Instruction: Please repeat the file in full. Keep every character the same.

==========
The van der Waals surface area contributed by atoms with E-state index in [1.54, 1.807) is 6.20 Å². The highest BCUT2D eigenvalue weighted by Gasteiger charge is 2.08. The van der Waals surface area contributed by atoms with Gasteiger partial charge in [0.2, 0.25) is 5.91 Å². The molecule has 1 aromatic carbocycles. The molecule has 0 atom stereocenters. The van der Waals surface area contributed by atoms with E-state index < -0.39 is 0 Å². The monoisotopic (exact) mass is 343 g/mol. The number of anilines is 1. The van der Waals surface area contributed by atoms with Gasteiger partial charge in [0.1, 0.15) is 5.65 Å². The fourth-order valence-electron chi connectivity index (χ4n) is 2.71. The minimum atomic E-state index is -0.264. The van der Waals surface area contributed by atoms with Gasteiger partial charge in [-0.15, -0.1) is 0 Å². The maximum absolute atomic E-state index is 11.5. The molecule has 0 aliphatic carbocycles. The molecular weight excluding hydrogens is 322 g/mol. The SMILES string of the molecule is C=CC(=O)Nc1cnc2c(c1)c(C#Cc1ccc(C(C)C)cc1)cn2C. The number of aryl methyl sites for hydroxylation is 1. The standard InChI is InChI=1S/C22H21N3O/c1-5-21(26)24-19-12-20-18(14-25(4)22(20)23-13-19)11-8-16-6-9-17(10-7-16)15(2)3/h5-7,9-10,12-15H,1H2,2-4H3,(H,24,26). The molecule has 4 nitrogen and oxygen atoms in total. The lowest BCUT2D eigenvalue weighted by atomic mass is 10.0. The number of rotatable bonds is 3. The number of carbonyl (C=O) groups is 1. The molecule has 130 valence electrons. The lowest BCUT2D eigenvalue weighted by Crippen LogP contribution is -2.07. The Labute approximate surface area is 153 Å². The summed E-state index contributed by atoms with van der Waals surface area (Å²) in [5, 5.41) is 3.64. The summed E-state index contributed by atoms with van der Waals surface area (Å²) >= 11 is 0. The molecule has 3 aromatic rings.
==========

The van der Waals surface area contributed by atoms with E-state index in [1.54, 1.807) is 6.20 Å². The highest BCUT2D eigenvalue weighted by Gasteiger charge is 2.08. The van der Waals surface area contributed by atoms with Gasteiger partial charge in [0.2, 0.25) is 5.91 Å². The molecule has 1 aromatic carbocycles. The molecule has 0 atom stereocenters. The van der Waals surface area contributed by atoms with E-state index < -0.39 is 0 Å². The monoisotopic (exact) mass is 343 g/mol. The number of anilines is 1. The van der Waals surface area contributed by atoms with Gasteiger partial charge in [0.1, 0.15) is 5.65 Å². The fourth-order valence-electron chi connectivity index (χ4n) is 2.71. The minimum atomic E-state index is -0.264. The van der Waals surface area contributed by atoms with Gasteiger partial charge in [-0.15, -0.1) is 0 Å². The maximum absolute atomic E-state index is 11.5. The molecule has 0 aliphatic carbocycles. The molecular weight excluding hydrogens is 322 g/mol. The SMILES string of the molecule is C=CC(=O)Nc1cnc2c(c1)c(C#Cc1ccc(C(C)C)cc1)cn2C. The number of aryl methyl sites for hydroxylation is 1. The standard InChI is InChI=1S/C22H21N3O/c1-5-21(26)24-19-12-20-18(14-25(4)22(20)23-13-19)11-8-16-6-9-17(10-7-16)15(2)3/h5-7,9-10,12-15H,1H2,2-4H3,(H,24,26). The molecule has 4 nitrogen and oxygen atoms in total. The lowest BCUT2D eigenvalue weighted by atomic mass is 10.0. The number of rotatable bonds is 3. The number of carbonyl (C=O) groups is 1. The molecule has 130 valence electrons. The lowest BCUT2D eigenvalue weighted by Crippen LogP contribution is -2.07. The Labute approximate surface area is 153 Å². The summed E-state index contributed by atoms with van der Waals surface area (Å²) in [5, 5.41) is 3.64. The summed E-state index contributed by atoms with van der Waals surface area (Å²) >= 11 is 0. The molecule has 3 aromatic rings.